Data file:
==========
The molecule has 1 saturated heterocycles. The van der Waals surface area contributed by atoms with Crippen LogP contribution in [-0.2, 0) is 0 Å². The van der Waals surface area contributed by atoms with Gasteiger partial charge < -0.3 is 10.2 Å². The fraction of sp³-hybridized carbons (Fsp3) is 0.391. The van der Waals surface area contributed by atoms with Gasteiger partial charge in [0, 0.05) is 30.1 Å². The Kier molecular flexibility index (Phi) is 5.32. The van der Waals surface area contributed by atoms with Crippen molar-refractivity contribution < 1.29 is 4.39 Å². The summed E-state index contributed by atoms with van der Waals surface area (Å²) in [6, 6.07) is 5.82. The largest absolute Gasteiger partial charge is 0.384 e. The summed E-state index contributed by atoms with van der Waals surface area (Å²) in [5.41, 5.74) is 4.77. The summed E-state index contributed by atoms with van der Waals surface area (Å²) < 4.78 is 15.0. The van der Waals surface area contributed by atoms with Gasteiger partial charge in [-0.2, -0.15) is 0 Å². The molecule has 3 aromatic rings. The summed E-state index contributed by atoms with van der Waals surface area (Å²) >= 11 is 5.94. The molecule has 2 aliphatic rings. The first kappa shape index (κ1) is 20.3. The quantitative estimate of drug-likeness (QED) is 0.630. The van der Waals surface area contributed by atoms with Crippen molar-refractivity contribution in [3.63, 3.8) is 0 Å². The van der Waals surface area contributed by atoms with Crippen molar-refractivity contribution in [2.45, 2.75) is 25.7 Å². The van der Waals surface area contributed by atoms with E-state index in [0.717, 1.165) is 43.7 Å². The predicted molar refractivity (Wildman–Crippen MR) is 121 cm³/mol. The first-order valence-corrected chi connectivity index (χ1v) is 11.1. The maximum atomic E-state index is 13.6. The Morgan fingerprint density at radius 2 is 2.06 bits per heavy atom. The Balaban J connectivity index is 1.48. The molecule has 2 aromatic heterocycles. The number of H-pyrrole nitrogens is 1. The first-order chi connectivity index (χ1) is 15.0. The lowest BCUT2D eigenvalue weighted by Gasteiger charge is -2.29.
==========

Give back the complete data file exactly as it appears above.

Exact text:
The molecule has 1 saturated heterocycles. The van der Waals surface area contributed by atoms with Crippen LogP contribution in [-0.2, 0) is 0 Å². The van der Waals surface area contributed by atoms with Gasteiger partial charge < -0.3 is 10.2 Å². The fraction of sp³-hybridized carbons (Fsp3) is 0.391. The van der Waals surface area contributed by atoms with Gasteiger partial charge in [0, 0.05) is 30.1 Å². The Kier molecular flexibility index (Phi) is 5.32. The van der Waals surface area contributed by atoms with Crippen molar-refractivity contribution < 1.29 is 4.39 Å². The summed E-state index contributed by atoms with van der Waals surface area (Å²) in [6, 6.07) is 5.82. The largest absolute Gasteiger partial charge is 0.384 e. The summed E-state index contributed by atoms with van der Waals surface area (Å²) in [5.41, 5.74) is 4.77. The summed E-state index contributed by atoms with van der Waals surface area (Å²) < 4.78 is 15.0. The van der Waals surface area contributed by atoms with Gasteiger partial charge in [-0.2, -0.15) is 0 Å². The molecule has 3 aromatic rings. The summed E-state index contributed by atoms with van der Waals surface area (Å²) >= 11 is 5.94. The molecule has 2 aliphatic rings. The first kappa shape index (κ1) is 20.3. The quantitative estimate of drug-likeness (QED) is 0.630. The van der Waals surface area contributed by atoms with Crippen molar-refractivity contribution in [3.63, 3.8) is 0 Å². The van der Waals surface area contributed by atoms with Crippen molar-refractivity contribution in [2.45, 2.75) is 25.7 Å². The van der Waals surface area contributed by atoms with E-state index in [0.717, 1.165) is 43.7 Å². The predicted molar refractivity (Wildman–Crippen MR) is 121 cm³/mol. The first-order valence-corrected chi connectivity index (χ1v) is 11.1. The maximum atomic E-state index is 13.6. The Morgan fingerprint density at radius 2 is 2.06 bits per heavy atom. The Balaban J connectivity index is 1.48. The molecule has 2 aromatic heterocycles. The number of H-pyrrole nitrogens is 1. The first-order chi connectivity index (χ1) is 15.0. The lowest BCUT2D eigenvalue weighted by Gasteiger charge is -2.29.